HOUSTON (Reuters) - Luminant, the largest electric generating company in Texas, said on Tuesday it has reached an agreement with environmental groups to avoid a lawsuit aimed at stopping construction of a new coal-fired power plant.
Under the agreement with the Sierra Club and Public Citizen, Luminant agreed to further restrict emissions of mercury and other pollutants at the 1,600-megawatt Oak Grove power plant now under construction in Robertson County.
“This agreement gives us greater legal and regulatory certainty as we complete the Oak Grove generating station,” Bill Moore, general counsel of Dallas-based Luminant, said in a release.
Oak Grove was one of eight coal-fired power plants in six states that Sierra Club warned it might sue back in May because the group said the projects violated the Clean Air Act.
The threatened suits followed a February ruling by a federal appeals court that said the U.S. Environmental Protection Agency violated the Clean Air Act in not setting mandatory cuts for mercury emissions of power plants.
Coal-fired power plants are the largest source of mercury emissions in the United States as well as 40 percent of carbon dioxide emissions. CO2 is blamed for global warming.
While coal is used to generate about half the electricity consumed in the country, environmental groups are pushing utilities to invest in cleaner power sources like solar and wind and more energy-efficiency programs.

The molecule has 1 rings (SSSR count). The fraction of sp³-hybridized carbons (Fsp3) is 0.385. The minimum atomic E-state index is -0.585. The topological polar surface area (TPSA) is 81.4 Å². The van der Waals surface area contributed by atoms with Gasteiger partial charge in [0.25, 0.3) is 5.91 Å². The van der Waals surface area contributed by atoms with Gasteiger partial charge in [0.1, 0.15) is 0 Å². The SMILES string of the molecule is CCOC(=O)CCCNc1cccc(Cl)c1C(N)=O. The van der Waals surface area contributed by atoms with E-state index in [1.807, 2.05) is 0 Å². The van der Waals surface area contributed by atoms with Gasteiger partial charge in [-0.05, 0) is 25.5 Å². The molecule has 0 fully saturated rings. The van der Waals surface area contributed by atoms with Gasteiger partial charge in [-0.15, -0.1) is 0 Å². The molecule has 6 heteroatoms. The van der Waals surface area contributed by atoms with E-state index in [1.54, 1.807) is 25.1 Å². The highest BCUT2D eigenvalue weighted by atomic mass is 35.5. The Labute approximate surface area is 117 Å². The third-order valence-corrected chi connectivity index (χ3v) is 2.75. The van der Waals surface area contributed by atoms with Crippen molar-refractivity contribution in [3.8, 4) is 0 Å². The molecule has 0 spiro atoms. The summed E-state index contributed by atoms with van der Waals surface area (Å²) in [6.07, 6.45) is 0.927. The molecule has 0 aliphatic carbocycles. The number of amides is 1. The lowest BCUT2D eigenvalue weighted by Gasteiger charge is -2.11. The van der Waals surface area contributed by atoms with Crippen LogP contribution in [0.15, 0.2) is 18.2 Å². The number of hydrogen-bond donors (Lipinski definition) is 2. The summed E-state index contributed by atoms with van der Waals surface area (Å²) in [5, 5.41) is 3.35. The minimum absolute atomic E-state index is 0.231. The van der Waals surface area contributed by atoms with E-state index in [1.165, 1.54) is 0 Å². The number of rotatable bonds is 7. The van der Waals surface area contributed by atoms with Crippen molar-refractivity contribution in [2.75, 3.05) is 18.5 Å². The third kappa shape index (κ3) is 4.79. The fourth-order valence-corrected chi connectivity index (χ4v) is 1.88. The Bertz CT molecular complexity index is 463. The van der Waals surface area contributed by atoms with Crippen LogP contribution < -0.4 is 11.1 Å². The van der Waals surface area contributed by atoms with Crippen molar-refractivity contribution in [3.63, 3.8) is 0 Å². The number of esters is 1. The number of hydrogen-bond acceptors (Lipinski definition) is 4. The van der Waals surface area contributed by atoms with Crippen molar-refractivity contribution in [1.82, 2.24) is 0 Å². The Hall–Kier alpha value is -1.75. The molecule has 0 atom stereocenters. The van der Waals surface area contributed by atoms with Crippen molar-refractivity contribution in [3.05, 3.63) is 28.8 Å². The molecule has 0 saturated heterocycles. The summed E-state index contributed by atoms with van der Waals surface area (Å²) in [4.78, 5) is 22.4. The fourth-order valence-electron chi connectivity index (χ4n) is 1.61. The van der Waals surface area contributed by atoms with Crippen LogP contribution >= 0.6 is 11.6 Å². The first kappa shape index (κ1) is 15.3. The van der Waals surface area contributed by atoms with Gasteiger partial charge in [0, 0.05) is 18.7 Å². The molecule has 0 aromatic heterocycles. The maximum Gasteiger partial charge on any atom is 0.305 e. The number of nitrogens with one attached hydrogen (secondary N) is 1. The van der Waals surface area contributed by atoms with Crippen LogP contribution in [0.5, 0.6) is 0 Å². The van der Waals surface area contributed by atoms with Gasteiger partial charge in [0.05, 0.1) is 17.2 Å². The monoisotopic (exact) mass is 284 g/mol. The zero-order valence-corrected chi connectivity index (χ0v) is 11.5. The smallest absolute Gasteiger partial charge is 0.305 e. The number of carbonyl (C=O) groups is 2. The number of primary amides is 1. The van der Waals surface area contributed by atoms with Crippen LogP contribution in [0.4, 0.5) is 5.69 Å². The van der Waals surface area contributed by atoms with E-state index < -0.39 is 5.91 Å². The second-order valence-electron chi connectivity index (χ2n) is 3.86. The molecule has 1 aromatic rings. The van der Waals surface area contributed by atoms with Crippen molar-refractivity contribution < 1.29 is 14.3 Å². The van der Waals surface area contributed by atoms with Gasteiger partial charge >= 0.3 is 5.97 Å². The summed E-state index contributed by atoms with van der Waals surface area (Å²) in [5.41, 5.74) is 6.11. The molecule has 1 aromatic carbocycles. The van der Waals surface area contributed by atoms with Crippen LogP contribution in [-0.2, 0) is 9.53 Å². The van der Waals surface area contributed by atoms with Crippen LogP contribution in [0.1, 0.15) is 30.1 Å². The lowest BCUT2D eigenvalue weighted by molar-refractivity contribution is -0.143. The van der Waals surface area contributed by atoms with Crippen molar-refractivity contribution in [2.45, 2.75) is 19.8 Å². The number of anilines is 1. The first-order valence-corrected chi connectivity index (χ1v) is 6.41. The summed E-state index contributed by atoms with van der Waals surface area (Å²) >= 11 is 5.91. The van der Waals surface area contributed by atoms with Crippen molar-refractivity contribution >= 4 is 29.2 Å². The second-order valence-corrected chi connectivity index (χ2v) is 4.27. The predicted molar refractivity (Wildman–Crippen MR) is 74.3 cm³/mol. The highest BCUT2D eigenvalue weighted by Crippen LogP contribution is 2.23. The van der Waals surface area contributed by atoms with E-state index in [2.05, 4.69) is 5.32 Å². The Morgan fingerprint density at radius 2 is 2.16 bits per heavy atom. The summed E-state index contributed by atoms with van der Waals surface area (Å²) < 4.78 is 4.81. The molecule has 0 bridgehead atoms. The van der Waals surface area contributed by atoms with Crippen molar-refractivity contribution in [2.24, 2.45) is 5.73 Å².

Luminant agreed to seek a new regulatory determination that the Oak Grove units will use “maximum achievable control technology,” or MACT, to control certain emissions, including mercury, it said in a release.
The agreement does not spell out final emission limits for Oak Grove, but does require Luminant to “comply with the law,” said Sanjay Narayan, a Sierra Club attorney.
Sierra Club can participate in the regulatory review at the Texas Commission on Environmental Quality.
As part of an effort to gain approval to buy Luminant’s parent, TXU Corp, in 2007, an investment group agreed to scale back TXU’s plan to build 11 coal-fired units to three, including Oak Grove.
TXU’s new owner, Energy Future Holdings Corp, also agreed to invest $1 billion to increase emission controls at Luminant’s new coal plants and at 5,800 MW of existing coal generation.
In August, Sierra Club filed a suit to stop Houston-based Dynegy Inc and LS Power Group, from building the 900-MW Sandy Creek coal plant in McLennan County, Texas.
The Texas grid agency is counting on new coal plants coming online in the next two summers to bolster generation and avoid possible blackouts.
Oak Grove’s first unit is expected to be online in late 2009. Luminant owns and operates more than 18,000 MW of generating capacity in Texas.
Reporting by Eileen O'Grady; editing by Richard Chang